Bachelor's Degree in AC Engineering: Program Overview

Programs dedicated to heating, ventilation, and air conditioning (HVAC) systems are not common at the bachelor's degree level, although this topic may be covered within other engineering programs. Learn about program options, common course topics and the job outlook for graduates.

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Essential Information

While bachelor's degrees in heating, ventilation, and air conditioning systems are not common, students may choose to earn a bachelor's degree in mechanical or architectural engineering. These 4-year degrees may sometimes be earned in conjunction with an HVAC certificate or with an HVAC&R (heating, ventilating, air conditioning, and refrigeration) concentration. Students need hold no more than a high school diploma or its equivalent for admission to most programs. Internships or other practicum opportunities are often included.


Bachelor's Degree in Mechanical Engineering

Students obtain the necessary skills and knowledge to design various heating, air-conditioning, and refrigeration systems for commercial and industrial buildings. Candidates learn through coursework and laboratory studies. Air conditioning and HVAC-related courses may include:

  • Engineering thermodynamics
  • Heat transfer systems design
  • Solar power systems
  • Refrigeration principles and design
  • Building heating and cooling loads
  • Applied thermodynamics

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  • Energy Management Technologies
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  • Heating, Venting, Air Conditioning, and Refrigeration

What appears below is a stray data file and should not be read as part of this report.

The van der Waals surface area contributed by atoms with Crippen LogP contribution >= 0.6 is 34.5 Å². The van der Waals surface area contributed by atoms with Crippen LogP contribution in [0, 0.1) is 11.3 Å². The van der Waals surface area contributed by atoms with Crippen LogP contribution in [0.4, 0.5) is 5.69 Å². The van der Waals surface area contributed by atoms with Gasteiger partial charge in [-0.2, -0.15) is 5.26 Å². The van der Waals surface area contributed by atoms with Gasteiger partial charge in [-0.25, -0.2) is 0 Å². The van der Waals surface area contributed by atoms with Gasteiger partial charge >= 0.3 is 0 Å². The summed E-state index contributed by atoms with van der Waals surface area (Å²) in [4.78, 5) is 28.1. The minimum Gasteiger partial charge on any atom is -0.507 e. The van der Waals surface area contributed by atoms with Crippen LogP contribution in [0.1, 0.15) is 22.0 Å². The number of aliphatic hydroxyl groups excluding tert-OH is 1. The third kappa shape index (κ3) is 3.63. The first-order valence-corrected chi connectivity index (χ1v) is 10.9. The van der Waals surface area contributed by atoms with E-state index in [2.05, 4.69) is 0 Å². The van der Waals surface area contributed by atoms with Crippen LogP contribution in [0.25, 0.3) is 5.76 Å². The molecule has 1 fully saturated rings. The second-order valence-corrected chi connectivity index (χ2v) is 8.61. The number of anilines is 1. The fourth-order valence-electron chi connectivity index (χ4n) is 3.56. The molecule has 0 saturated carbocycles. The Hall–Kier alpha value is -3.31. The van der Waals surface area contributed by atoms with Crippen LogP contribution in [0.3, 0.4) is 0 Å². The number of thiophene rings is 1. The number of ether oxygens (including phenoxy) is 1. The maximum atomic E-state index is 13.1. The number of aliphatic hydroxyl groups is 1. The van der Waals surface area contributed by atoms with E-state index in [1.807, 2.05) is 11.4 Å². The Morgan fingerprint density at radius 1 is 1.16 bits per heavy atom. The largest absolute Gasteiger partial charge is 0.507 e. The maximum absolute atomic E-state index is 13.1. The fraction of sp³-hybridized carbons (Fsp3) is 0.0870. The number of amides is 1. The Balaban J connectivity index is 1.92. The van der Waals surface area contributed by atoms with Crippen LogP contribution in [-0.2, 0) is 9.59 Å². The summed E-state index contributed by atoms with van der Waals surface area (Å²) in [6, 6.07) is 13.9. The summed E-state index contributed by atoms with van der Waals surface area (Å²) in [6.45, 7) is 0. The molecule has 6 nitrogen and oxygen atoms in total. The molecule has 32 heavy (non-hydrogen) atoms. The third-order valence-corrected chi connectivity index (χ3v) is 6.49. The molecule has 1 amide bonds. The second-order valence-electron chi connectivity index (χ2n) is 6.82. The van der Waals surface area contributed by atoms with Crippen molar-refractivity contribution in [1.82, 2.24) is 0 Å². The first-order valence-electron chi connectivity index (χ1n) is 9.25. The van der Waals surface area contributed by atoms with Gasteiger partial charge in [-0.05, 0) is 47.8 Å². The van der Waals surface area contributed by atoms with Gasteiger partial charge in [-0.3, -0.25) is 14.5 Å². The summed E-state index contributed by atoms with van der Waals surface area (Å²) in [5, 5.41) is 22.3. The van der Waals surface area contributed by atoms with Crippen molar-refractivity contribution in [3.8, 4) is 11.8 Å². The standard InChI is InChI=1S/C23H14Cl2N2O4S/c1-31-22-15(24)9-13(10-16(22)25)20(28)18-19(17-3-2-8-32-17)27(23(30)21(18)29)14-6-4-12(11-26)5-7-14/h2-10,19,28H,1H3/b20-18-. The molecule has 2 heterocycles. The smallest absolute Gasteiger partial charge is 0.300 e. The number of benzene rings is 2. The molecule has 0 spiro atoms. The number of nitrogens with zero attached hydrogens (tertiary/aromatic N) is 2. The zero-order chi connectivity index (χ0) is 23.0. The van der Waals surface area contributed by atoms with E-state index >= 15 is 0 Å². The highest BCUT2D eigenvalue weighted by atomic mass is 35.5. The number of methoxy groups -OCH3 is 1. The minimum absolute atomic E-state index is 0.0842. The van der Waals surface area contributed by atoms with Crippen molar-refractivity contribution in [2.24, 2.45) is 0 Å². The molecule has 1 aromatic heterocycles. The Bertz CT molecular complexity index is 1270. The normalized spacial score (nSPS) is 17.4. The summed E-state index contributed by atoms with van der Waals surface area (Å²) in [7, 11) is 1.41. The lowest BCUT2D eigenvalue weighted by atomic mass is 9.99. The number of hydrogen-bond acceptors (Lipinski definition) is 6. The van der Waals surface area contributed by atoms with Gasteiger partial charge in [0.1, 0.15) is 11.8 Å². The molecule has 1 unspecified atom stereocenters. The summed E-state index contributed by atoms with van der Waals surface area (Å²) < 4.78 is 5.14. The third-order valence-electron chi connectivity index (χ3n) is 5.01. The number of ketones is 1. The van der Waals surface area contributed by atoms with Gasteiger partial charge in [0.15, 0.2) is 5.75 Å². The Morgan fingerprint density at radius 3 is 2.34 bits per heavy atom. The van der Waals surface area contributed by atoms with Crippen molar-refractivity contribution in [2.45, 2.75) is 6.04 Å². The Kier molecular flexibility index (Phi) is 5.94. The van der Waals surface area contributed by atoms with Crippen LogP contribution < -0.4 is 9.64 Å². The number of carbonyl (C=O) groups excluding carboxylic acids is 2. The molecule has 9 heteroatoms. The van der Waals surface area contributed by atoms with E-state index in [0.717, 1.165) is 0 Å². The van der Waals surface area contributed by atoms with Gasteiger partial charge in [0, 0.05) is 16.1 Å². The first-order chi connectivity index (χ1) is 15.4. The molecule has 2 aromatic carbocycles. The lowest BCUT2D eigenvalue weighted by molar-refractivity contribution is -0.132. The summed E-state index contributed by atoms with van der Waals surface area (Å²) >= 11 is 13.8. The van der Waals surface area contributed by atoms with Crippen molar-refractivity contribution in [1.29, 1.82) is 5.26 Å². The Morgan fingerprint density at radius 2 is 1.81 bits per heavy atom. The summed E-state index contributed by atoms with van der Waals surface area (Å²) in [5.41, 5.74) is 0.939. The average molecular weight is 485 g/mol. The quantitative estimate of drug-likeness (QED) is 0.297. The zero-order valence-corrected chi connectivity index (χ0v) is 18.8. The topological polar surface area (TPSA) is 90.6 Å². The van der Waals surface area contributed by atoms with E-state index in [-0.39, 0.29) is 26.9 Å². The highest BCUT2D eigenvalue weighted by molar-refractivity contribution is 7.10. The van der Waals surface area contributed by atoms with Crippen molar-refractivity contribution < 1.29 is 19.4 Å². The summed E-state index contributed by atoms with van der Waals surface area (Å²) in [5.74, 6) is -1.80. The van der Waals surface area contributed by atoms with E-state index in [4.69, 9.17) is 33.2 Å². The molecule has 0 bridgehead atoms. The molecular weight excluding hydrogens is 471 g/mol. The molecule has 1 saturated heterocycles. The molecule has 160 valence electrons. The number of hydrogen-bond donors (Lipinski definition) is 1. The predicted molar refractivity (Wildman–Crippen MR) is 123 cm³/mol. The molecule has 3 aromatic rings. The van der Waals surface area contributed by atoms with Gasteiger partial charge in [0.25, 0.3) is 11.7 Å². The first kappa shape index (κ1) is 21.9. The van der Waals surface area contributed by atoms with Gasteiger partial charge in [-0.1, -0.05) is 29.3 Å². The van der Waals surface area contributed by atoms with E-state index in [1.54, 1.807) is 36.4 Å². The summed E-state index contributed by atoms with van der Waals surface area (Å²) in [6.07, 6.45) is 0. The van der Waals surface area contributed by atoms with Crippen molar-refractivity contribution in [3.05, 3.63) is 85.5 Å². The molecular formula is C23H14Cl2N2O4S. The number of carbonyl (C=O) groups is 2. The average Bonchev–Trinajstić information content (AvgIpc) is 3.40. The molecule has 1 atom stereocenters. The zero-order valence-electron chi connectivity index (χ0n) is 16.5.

• Solar Energy Technologies
  • Water Quality and Treatment Technologies

Bachelor's Degree in Architectural Engineering

A 4-year architectural engineering program may offer a mechanical concentration aimed at individuals interested in pursuing careers in HVAC or AC engineering. Graduates are prepared for entry-level positions as architectural engineers. In addition to courses and lab studies, students may complete thesis projects prior to graduation. Courses related to HVAC and air conditioning may include these:

  • HVAC control systems
  • Environmental control systems
  • Solar energy building system design
  • Heat transfer and fluid mechanics
  • Engineering drawing
  • HVAC design

Popular Career Options

Graduates of mechanical engineering programs typically go on to engineering careers where they design, create, and test mechanical equipment, tools, and systems. Some graduates may focus their career in designing air conditioning and HVAC systems for residential, commercial and industrial settings.

Employment and Salary Info

The U.S. Bureau of Labor Statistics (BLS) reports that employment of all mechanical engineers, including those working in air conditioning, will increase by 5% from 2014-2024. Mechanical engineers made a median salary of $83,590 as of May 2015.

Graduates of this program could also find work as architectural engineers who take part in the design, construction and operation of buildings, and they may choose to specialize in HVAC or mechanical systems design. As of January 2016, architectural engineers earned a median annual wage of $63,066, according to PayScale.com.

Licensure Information

Students who complete mechanical or architectural engineering programs and plan to work as engineers who offer their services to the public are required to be licensed. Licensure requirements may vary by state but typically require completing an ABET-accredited degree program, passing the Fundamentals of Engineering exam, completing several years of experience, and then passing the Principles and Practice of Engineering exam. After completing these requirements, engineers are then designated as Professional Engineers (PEs).

Students interested in AC engineering can enroll in bachelor's degree programs in mechanical or architectural engineering to study AC-related engineering principles, physics and mechanics. Graduates can expect positive job growth but may need to obtain state licensure before working as an engineer.

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